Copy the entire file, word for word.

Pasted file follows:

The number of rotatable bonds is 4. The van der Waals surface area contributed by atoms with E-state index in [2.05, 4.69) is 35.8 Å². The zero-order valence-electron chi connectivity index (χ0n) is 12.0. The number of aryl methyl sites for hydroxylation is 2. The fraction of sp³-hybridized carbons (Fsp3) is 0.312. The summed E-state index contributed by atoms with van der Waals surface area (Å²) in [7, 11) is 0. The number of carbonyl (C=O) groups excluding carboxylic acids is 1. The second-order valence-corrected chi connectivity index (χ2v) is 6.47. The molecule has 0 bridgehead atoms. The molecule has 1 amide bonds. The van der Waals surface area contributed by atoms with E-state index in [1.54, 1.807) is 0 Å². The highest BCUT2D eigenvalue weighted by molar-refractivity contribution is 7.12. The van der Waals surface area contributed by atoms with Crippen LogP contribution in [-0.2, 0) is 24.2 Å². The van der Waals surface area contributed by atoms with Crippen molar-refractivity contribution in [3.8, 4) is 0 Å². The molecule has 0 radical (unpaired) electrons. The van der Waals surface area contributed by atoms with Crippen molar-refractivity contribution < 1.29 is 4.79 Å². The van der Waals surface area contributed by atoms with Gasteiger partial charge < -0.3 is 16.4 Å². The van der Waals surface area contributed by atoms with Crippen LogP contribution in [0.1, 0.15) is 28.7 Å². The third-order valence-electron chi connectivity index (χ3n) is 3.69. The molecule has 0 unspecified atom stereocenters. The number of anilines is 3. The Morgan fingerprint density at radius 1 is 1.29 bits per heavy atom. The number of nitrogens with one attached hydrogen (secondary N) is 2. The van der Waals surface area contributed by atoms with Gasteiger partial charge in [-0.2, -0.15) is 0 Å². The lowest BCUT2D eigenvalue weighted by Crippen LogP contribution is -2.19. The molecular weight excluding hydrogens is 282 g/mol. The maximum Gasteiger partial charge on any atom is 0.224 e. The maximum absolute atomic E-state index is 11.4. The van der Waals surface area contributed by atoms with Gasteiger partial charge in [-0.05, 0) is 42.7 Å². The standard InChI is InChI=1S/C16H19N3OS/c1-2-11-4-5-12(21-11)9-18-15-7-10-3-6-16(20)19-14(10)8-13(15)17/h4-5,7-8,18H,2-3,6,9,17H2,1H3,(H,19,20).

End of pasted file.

The number of rotatable bonds is 4. The van der Waals surface area contributed by atoms with E-state index in [2.05, 4.69) is 35.8 Å². The zero-order valence-electron chi connectivity index (χ0n) is 12.0. The number of aryl methyl sites for hydroxylation is 2. The fraction of sp³-hybridized carbons (Fsp3) is 0.312. The summed E-state index contributed by atoms with van der Waals surface area (Å²) in [7, 11) is 0. The number of carbonyl (C=O) groups excluding carboxylic acids is 1. The second-order valence-corrected chi connectivity index (χ2v) is 6.47. The molecule has 0 bridgehead atoms. The molecule has 1 amide bonds. The van der Waals surface area contributed by atoms with E-state index in [1.54, 1.807) is 0 Å². The highest BCUT2D eigenvalue weighted by molar-refractivity contribution is 7.12. The van der Waals surface area contributed by atoms with Crippen LogP contribution in [-0.2, 0) is 24.2 Å². The van der Waals surface area contributed by atoms with Crippen molar-refractivity contribution in [3.8, 4) is 0 Å². The molecule has 0 radical (unpaired) electrons. The van der Waals surface area contributed by atoms with Crippen molar-refractivity contribution < 1.29 is 4.79 Å². The van der Waals surface area contributed by atoms with Gasteiger partial charge < -0.3 is 16.4 Å². The van der Waals surface area contributed by atoms with Crippen LogP contribution in [0.1, 0.15) is 28.7 Å². The third-order valence-electron chi connectivity index (χ3n) is 3.69. The molecule has 0 unspecified atom stereocenters. The number of anilines is 3. The Morgan fingerprint density at radius 1 is 1.29 bits per heavy atom. The number of nitrogens with one attached hydrogen (secondary N) is 2. The van der Waals surface area contributed by atoms with Gasteiger partial charge in [-0.2, -0.15) is 0 Å². The lowest BCUT2D eigenvalue weighted by Crippen LogP contribution is -2.19. The molecular weight excluding hydrogens is 282 g/mol. The maximum Gasteiger partial charge on any atom is 0.224 e. The maximum absolute atomic E-state index is 11.4. The van der Waals surface area contributed by atoms with Gasteiger partial charge in [-0.05, 0) is 42.7 Å². The standard InChI is InChI=1S/C16H19N3OS/c1-2-11-4-5-12(21-11)9-18-15-7-10-3-6-16(20)19-14(10)8-13(15)17/h4-5,7-8,18H,2-3,6,9,17H2,1H3,(H,19,20).